McDonald's has filed a lawsuit against the Italian city of Florence after the fast-food chain was denied a license for a new restaurant in the historic central square.
The US company is seeking damages of almost $20m (about £16m) because city authorities rejected its application to open a branch in the Piazza del Duomo, one of the most visited sites in Europe and home to the 800-year-old Duomo cathedral.
The application was turned down under new regulations that aim to protect the city’s historic centre from a proliferation of fast food restaurants. The laws state that restaurants in the area must use “typical products” from the city or the surrounding region of Tuscany.
This, apparently, does not include cheeseburgers or chicken nuggets.
The Mayor of Florence, Dario Nardello, turned down McDonald’s application in June and the decision was confirmed last month by a committee responsible for protecting the city’s ancient heart.
Mr Nardello told the city council: “McDonald’s has the right to submit an application because this is permitted under the law, but we also have the right to say no.”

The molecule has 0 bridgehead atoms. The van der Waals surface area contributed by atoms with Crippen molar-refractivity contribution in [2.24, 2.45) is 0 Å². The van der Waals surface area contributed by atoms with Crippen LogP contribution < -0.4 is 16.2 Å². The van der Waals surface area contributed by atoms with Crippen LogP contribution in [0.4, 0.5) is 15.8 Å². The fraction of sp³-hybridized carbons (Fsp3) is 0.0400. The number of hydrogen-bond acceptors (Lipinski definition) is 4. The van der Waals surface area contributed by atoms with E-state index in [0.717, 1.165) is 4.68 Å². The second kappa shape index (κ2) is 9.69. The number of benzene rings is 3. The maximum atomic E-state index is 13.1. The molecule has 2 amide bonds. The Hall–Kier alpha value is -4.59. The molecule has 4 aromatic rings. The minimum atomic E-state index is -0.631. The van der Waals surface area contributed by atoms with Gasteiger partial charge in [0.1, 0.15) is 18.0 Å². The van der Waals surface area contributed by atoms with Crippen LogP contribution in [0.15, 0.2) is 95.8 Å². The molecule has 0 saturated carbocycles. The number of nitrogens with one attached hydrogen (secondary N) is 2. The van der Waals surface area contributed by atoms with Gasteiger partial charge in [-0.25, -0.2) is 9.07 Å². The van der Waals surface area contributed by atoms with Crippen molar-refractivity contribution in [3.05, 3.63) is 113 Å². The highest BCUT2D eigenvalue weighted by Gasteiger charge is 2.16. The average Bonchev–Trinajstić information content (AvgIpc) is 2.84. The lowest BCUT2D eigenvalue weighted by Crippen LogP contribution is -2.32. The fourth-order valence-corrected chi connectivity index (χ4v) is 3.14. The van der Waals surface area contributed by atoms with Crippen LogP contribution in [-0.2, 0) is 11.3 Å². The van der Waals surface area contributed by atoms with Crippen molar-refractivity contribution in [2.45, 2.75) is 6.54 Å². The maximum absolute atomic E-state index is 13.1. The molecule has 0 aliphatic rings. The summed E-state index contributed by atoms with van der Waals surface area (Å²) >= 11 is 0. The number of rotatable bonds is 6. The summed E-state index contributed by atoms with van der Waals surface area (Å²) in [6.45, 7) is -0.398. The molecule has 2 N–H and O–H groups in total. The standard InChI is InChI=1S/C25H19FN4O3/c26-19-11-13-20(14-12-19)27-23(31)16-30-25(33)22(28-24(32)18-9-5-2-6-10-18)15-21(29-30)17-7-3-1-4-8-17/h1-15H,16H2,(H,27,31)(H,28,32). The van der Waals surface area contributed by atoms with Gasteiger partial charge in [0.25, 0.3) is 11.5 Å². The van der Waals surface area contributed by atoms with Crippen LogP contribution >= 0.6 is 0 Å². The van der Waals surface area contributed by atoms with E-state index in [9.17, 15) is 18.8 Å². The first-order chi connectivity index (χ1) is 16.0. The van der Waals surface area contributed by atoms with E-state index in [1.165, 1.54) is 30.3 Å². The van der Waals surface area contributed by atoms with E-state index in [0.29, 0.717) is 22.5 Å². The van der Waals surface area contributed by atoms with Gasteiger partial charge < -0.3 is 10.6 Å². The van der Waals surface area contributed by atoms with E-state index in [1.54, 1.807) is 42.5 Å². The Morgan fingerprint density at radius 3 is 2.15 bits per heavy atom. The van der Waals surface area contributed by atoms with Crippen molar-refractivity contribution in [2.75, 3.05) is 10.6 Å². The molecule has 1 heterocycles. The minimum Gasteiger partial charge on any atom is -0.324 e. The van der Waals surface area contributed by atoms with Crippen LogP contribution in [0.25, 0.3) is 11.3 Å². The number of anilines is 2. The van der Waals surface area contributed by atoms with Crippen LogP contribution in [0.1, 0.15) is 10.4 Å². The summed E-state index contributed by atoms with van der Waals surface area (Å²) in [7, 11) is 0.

He said he wanted to support “traditional business” in the area.
“We don’t have any prejudice” against McDonald’s, Mr Nardello added, noting the company had opened restaurants elsewhere in the city.
McDonald’s is said to furious at the decision because it had promised to make major changes to the way it operates in order to meet Florence’s regulations. It has now filed a law suit with the administrative court, which arbitrates in governance disputes in Italy.
The Piazza del Duomo (Cathedral Square) is a world-famous tourist destination that is home to an array of Gothic and Renaissance architecture. Its buildings include the domed Santa Maria del Fiore cathedral, the Giotto bell tower and the St John Baptistery.
There are already four McDonald’s branches within a five-minute walk of the square.
It is not the first time McDonald’s plans to open a branch in a historic location has angered local people.
Last month Catholic cardinals raised objections to the chain’s proposals to open a restaurant next to Saint Peter’s Square in the Vatican.
One cardinal, Elio Sgreccia, told La Republicca: “It’s a controversial, perverse decision to say the least.
“[It is] by no means respectful of the architectural traditions of one of the most characteristic squares which look onto the colonnade of Saint Peter’s.”
The Independent has contacted McDonald's for comment.
Additional reporting by agencies.
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